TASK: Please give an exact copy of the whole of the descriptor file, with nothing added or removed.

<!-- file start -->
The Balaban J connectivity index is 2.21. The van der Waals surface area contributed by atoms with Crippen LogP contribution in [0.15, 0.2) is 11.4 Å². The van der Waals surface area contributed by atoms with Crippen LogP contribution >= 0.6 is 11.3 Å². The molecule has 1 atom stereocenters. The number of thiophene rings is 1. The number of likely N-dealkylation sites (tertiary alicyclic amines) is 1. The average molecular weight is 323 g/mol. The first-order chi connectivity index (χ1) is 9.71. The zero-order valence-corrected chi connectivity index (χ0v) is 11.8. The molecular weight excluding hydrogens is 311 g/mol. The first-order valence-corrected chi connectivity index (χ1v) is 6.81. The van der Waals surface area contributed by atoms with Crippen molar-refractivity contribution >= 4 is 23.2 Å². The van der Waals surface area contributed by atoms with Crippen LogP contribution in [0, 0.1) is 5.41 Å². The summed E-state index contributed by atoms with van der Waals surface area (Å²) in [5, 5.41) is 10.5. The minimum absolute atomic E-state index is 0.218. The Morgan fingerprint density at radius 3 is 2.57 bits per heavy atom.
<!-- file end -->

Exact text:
The Balaban J connectivity index is 2.21. The van der Waals surface area contributed by atoms with Crippen LogP contribution in [0.15, 0.2) is 11.4 Å². The van der Waals surface area contributed by atoms with Crippen LogP contribution >= 0.6 is 11.3 Å². The molecule has 1 atom stereocenters. The number of thiophene rings is 1. The number of likely N-dealkylation sites (tertiary alicyclic amines) is 1. The average molecular weight is 323 g/mol. The first-order chi connectivity index (χ1) is 9.71. The zero-order valence-corrected chi connectivity index (χ0v) is 11.8. The molecular weight excluding hydrogens is 311 g/mol. The first-order valence-corrected chi connectivity index (χ1v) is 6.81. The van der Waals surface area contributed by atoms with Crippen molar-refractivity contribution >= 4 is 23.2 Å². The van der Waals surface area contributed by atoms with Crippen LogP contribution in [0, 0.1) is 5.41 Å². The summed E-state index contributed by atoms with van der Waals surface area (Å²) in [5, 5.41) is 10.5. The minimum absolute atomic E-state index is 0.218. The Morgan fingerprint density at radius 3 is 2.57 bits per heavy atom.